Some Good Instagram Videos On Fit And Silhouette

August 3, 2020

I found out about Dylan & Son last year through one of my tailors. While getting fitted in a pair of trousers, my tailor asked if I had seen Dylan & Son’s Instagram account. I had not, nor had ever heard of the shop. “The guy there makes excellent trousers,” my tailor told me. “They hang pin straight.”

Dylan & Son is run by a trouser cutter named Dylan Chong, one of the fresh new faces in the tailoring world. He started his company in 2010 after completing national service and graduating from Fashion Design at La Salle College of the Arts. Despite his relatively young age (he’s in his late 30s), he does excellent work. Some of the stuff I’ve seen from him online rivals the stuff coming out of Savile Row. Chong is passionate about classic men’s style, and he doesn’t use any block patterns (an industry term for pre-made templates, which are sometimes used to aid the pattern drafting process in bespoke). Instead, everything is drafted from scratch and by hand. For customers who want suits or sport coats, Chong also employs two full-time coat cutters, who work on-site. And his trousers do hang pin straight.

I also really like Chong’s use of social media. Recently, he posted some Instagram videos showing the fit and silhouette of tailored clothing. The best one, I think, is this 7-minute explanation of what he calls “The Golden Ratio” (the video is embedded below). People often use the term “fit” to describe all sorts of things that would be better termed as “silhouette.” In the strictest sense, the fit of a tailored jacket refers to a very circumscribed set of issues: does the collar hug your neck? Do the lapels buckle away from your chest? Do you see rippling down the sleeves? You can see our older posts for a rundown of how a suit jacket should fit.



Other things, such as the placement of the shoulder seams, are better termed as part of the silhouette. You can think of the silhouette as the general shape of a jacket. It’s what’s left when you remove all of the garment’s details (e.g., the pockets, texture, pattern, etc.). You’ve probably read the phrase “fit is king,” but the truth is, fit is just the starting point — what really makes an outfit is its silhouette. Silhouettes are a way to use clothes to give the illusion of a different body type, either slimming or augmenting our bodies, making them look more flattering or stylish in shape and proportion. And this is the most important dimension for whether something looks good on you.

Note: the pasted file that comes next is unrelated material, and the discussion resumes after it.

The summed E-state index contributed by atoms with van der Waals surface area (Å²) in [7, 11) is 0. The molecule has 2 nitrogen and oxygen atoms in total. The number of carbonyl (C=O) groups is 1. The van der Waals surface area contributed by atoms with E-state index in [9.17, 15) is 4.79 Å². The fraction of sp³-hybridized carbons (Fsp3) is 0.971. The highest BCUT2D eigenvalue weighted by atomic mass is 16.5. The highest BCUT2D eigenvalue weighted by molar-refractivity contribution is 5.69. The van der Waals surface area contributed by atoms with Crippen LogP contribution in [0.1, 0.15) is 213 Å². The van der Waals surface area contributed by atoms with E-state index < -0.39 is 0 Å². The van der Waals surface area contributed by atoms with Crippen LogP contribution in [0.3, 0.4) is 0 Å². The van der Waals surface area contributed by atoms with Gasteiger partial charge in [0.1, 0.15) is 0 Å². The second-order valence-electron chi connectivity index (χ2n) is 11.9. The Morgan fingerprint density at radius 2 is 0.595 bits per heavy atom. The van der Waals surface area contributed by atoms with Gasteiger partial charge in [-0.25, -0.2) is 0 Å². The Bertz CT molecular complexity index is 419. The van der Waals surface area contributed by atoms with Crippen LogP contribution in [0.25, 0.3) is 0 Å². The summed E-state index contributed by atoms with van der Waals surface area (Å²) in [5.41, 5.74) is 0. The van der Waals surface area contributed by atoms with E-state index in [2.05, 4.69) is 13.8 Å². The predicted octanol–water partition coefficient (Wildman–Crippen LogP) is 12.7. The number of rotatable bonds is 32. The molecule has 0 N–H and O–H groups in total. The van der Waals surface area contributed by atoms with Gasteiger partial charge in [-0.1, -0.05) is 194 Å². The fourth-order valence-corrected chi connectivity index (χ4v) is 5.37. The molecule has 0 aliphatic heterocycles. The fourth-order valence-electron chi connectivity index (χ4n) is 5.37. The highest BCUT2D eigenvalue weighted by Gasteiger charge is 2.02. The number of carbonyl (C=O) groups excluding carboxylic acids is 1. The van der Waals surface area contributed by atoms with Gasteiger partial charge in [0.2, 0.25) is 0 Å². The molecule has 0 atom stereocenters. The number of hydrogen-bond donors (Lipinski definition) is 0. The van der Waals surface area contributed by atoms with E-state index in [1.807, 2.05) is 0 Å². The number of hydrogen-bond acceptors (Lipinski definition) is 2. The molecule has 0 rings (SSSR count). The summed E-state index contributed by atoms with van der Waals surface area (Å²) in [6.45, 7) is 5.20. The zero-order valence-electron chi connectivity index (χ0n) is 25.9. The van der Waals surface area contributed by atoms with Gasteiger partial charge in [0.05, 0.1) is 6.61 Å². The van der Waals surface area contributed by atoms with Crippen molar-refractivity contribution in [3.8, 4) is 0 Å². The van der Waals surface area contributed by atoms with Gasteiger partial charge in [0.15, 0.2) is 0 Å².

When guys try on a new suit jacket or sport coat, they often check for fit in a very clinical way. They check to see if the shoulder seams are sitting on top of their shoulder joint. They pinch the back to see if the waist can be taken in. But more important than checking off these boxes is checking to see if the jacket actually looks good on you. In the video above, Chong goes through some instances when you’d want an extended shoulder line or looser waist. “Sometimes when you read fashion magazines, you’ll come across a quote that says something like, ‘a well-cut suit should follow the contours of the body,'” Chong says in the video. “I find that’s not entirely true most of the time. The suit should only follow the contours of the body if the contours are worth following.” (Perhaps a more delicate way of putting it: The goal is to flatter the shape of your body, not recreate it.)

I’ve embedded some of Chong’s videos below, along with a video The Armoury shot about the fit, silhouette, and proportions of trousers. Mark at The Armoury says they’ll be uploading a video about proper jacket length this week (I suspect it’ll be good, as their explanation on trousers is excellent).

When purchasing a suit or sport coat, train your eye for what looks good. Try on different models and get a sense of what looks best on your body. Shop at stores with sales associates who can help guide you through these issues. Be honest about how you look in something. We also have tons of guides on fit and silhouette, as well as full write-ups on how to understand silhouettes in tailoring and casualwear (there’s more room for non-traditional shapes in casualwear). Also, follow Dylan & Son and Mark Cho’s Instagram accounts, where you can see video explanations of these concepts.